updated 11/6/2005 9:16:56 PM ET 2005-11-07T02:16:56

An Italian mother who raised 11 children moved ahead on the road to possible sainthood Sunday amid a Vatican campaign in favor of large families.

Eurosia Fabris, known as “Mamma Rosa,” raised two children whose mother died while they were little, then married their father and had nine children with him.

The virtues of Fabris, who died in 1932, were honored Sunday in a beatification ceremony in Vicenza, near her native farming village in northern Italy. Beatification is the last formal step before possible sainthood.

On Wednesday, Pope Benedict XVI praised large families and called for countries to approve legislation and other incentives to help them. The pontiff has said there is no future without children.

Presiding over the ceremony in Vicenza’s cathedral was Cardinal Jose Maria Saraiva Martins, who heads the Vatican office overseeing the process for sainthood.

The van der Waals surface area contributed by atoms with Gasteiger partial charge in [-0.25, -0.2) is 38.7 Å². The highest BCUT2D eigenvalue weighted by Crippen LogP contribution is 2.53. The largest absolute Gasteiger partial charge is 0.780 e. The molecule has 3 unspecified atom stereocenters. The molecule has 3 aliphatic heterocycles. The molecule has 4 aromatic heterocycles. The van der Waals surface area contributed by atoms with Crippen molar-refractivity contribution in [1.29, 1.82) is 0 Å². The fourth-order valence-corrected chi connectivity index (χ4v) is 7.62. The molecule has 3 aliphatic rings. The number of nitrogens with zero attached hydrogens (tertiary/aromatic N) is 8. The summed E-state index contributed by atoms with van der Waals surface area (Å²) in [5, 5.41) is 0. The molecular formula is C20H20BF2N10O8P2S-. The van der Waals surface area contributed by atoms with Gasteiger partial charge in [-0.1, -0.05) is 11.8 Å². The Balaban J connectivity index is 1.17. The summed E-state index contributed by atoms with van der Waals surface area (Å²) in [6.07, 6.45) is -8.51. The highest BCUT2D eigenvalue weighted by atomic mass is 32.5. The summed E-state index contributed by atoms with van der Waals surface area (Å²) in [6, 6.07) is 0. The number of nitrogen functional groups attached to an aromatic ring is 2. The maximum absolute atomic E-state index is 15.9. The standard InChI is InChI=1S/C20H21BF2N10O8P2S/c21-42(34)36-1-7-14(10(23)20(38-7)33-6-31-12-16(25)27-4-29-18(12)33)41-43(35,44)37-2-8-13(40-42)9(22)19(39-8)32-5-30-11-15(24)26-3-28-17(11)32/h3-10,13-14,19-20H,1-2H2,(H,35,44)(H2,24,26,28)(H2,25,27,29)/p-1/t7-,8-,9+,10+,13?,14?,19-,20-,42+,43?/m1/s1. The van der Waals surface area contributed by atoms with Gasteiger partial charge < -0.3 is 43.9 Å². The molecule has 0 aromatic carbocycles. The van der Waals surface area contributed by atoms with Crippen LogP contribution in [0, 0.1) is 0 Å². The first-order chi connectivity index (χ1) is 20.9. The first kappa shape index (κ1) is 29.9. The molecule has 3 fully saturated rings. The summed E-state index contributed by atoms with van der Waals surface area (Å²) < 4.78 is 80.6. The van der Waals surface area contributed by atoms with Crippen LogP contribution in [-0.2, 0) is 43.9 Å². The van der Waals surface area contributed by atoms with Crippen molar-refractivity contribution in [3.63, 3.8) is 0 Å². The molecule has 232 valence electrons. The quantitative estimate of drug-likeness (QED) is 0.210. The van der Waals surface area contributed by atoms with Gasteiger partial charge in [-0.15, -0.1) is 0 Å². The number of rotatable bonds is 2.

Benedict’s predecessor, John Paul II, stressed the importance of providing role models from daily life for Roman Catholic faithful.

“Mamma Rosa ... was comforting proof” that sainthood can come in the dailiness of life, said Saraiva Martins, who praised the woman for “the sweetness of her motherhood.”

Symbol of everday holiness
Fabris was singled out by Vatican Radio as being a “dazzling model of holiness lived out in daily family life.”

“She knew how to transform her very large family into a school of holiness,” Vatican Radio said on the eve of the ceremony.

The average number of children per woman in the European Union is 1.5, according to EU statistics, but in some countries, including heavily Roman Catholic Italy and Spain, the average is 1.3.

Benedict has described large families as useful witnesses to “faith, courage and optimism” in society.

Fabris, who was born in 1866, was described as being deeply religious from her childhood. Besides the 11 children she raised, Fabris welcomed other children in need into her home. Three of her children became priests and another child became a nun.

While John Paul used to lead the beatification ceremonies himself in St. Peter’s Square or abroad while on pilgrimages, Benedict delegates top cardinals for the duty. However, he recently presided over a canonization, the ceremony to raise faithful to sainthood.

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